First, the public has an interest in expeditious resolution of litigation. Here, plaintiff has failed to timely respond to either round of motions to dismiss. Yourish v. California Amplifier, 191 F.3d 983, 990 (9th Cir. 1999) ("[T]he public's interest in expeditious resolution of litigation always favors dismissal."). Plaintiff's repeated failure to timely prosecute his case has unreasonably prolonged what should be an early stage of the litigation. Plaintiff's initial pro se status does not alter the analysis, because pro se litigants must abide equally by the federal and local rules. See, e.g., King v. Atiyeh, 814 F.2d 565, 567 (9th Cir.1986). Nor does the fact that plaintiff's counsel failed to meet a deadline due to a calendaring error. See Chism v. National Heritage Life Ins. Co., 637 F.2d 1328, 1332 (9th Cir. 1981), overruled on other grounds, Bryant v. Ford Motor Co., 844 F.2d 602 (9th Cir. 1987) ("[I]t must be remembered that Appellant voluntarily chose (his attorneys) as his representative(s) in the action, and he cannot now avoid the consequences of the acts or omissions of (these) freely selected agent(s).") (quotations and citations omitted). The first Henderson factor weighs in favor of dismissal.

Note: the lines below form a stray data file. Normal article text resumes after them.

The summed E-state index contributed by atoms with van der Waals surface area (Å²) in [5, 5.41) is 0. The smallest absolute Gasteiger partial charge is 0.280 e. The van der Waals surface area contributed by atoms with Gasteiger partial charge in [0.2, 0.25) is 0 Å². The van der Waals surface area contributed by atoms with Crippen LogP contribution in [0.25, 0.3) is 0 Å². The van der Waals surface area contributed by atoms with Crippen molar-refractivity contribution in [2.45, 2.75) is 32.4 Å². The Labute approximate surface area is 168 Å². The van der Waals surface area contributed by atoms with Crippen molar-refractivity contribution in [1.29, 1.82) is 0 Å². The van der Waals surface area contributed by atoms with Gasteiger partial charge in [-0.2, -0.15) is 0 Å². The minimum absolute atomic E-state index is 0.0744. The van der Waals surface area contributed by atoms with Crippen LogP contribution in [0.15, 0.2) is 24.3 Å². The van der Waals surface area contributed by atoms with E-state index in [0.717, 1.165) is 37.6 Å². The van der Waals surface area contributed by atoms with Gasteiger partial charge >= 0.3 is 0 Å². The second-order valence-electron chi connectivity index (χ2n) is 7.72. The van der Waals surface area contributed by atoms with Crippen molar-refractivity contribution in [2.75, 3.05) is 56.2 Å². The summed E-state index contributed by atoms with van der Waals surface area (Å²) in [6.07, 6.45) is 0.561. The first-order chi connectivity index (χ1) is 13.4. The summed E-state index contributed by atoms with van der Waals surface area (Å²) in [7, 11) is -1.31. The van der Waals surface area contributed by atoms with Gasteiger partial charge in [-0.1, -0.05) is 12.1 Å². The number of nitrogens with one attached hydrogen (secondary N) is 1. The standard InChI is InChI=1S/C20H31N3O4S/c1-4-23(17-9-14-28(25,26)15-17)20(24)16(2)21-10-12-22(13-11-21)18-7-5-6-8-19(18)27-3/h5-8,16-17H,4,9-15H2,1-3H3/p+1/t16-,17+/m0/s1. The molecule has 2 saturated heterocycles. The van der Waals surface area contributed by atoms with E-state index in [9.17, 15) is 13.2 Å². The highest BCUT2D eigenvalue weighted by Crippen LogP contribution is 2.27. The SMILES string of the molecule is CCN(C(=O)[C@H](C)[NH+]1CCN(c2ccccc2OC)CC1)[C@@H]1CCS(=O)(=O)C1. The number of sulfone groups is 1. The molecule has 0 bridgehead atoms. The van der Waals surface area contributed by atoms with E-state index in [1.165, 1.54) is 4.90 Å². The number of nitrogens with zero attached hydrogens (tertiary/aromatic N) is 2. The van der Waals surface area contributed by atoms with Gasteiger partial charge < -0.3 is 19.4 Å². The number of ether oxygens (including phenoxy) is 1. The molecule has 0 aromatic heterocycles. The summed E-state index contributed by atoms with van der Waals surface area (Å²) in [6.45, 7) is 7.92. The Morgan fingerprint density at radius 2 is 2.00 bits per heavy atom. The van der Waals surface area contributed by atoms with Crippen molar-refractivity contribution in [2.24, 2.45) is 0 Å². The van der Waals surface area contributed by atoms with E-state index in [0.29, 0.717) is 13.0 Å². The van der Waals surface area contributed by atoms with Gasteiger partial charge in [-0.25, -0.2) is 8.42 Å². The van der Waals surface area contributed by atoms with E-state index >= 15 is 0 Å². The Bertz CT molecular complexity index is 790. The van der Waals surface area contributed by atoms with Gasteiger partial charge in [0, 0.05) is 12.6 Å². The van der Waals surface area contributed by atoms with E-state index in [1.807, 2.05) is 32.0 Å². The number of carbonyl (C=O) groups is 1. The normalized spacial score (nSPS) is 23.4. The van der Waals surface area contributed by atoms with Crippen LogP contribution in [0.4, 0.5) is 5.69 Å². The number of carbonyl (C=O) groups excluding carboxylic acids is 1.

Second, plaintiff's many delays have interfered with management of this court's docket. The court has expended judicial resources as a result of plaintiff's failure to meet deadlines, having to issue two orders to show cause without being able to reach the merits of the case. See Yourish, 191 F.3d at 990 (finding the district court's interest in managing its docket strongly favored dismissal because "[p]laintiffs tardily filed their motion for a written order, requiring the district court to devote further time and resources to this matter rather than to the merits of an amended complaint."); Chism, 637 F.2d at 1332 ("Appellant showed continued disregard for his obligations to the court by late filing of oppositions to [appellee's] motions. The local rules established time limits to provide the court adequate opportunity to consider papers filed by the parties. Appellant's disregard of these rules frustrated that salient purpose.") This second factor also weighs strongly in favor of dismissal.